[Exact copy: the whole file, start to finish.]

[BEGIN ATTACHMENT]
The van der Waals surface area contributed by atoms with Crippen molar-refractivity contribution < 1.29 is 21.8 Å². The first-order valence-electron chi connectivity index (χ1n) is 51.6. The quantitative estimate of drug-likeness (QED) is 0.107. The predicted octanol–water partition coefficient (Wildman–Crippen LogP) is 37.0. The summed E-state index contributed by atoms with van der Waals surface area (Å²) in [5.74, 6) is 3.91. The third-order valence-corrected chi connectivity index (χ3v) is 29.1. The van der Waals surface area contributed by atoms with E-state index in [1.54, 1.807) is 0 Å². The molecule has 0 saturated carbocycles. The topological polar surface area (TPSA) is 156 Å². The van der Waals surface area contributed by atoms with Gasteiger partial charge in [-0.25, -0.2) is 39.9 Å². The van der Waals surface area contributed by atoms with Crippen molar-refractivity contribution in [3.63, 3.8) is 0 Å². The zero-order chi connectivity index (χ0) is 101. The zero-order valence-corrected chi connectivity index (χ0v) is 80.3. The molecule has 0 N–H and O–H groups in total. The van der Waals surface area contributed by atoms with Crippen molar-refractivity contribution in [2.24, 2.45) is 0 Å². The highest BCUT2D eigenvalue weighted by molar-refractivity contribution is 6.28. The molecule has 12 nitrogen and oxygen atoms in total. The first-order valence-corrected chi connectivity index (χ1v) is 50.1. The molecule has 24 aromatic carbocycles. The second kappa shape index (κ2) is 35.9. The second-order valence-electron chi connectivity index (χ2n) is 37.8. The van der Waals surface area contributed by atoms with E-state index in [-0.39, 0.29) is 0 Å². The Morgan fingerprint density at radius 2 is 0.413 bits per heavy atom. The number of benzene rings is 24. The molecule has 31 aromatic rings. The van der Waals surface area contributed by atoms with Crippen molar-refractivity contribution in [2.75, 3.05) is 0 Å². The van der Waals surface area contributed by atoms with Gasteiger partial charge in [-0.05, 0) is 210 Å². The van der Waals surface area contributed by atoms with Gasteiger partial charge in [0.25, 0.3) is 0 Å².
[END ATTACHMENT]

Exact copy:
The van der Waals surface area contributed by atoms with Crippen molar-refractivity contribution < 1.29 is 21.8 Å². The first-order valence-electron chi connectivity index (χ1n) is 51.6. The quantitative estimate of drug-likeness (QED) is 0.107. The predicted octanol–water partition coefficient (Wildman–Crippen LogP) is 37.0. The summed E-state index contributed by atoms with van der Waals surface area (Å²) in [5.74, 6) is 3.91. The third-order valence-corrected chi connectivity index (χ3v) is 29.1. The van der Waals surface area contributed by atoms with E-state index in [1.54, 1.807) is 0 Å². The molecule has 0 saturated carbocycles. The topological polar surface area (TPSA) is 156 Å². The van der Waals surface area contributed by atoms with Gasteiger partial charge in [-0.25, -0.2) is 39.9 Å². The van der Waals surface area contributed by atoms with Crippen molar-refractivity contribution in [3.63, 3.8) is 0 Å². The zero-order chi connectivity index (χ0) is 101. The zero-order valence-corrected chi connectivity index (χ0v) is 80.3. The molecule has 0 N–H and O–H groups in total. The van der Waals surface area contributed by atoms with Crippen molar-refractivity contribution in [2.24, 2.45) is 0 Å². The highest BCUT2D eigenvalue weighted by molar-refractivity contribution is 6.28. The molecule has 12 nitrogen and oxygen atoms in total. The first-order valence-corrected chi connectivity index (χ1v) is 50.1. The molecule has 24 aromatic carbocycles. The second kappa shape index (κ2) is 35.9. The second-order valence-electron chi connectivity index (χ2n) is 37.8. The van der Waals surface area contributed by atoms with E-state index in [-0.39, 0.29) is 0 Å². The Morgan fingerprint density at radius 2 is 0.413 bits per heavy atom. The number of benzene rings is 24. The molecule has 31 aromatic rings. The van der Waals surface area contributed by atoms with Crippen molar-refractivity contribution in [2.75, 3.05) is 0 Å². The van der Waals surface area contributed by atoms with Gasteiger partial charge in [-0.05, 0) is 210 Å². The van der Waals surface area contributed by atoms with Gasteiger partial charge in [0.25, 0.3) is 0 Å².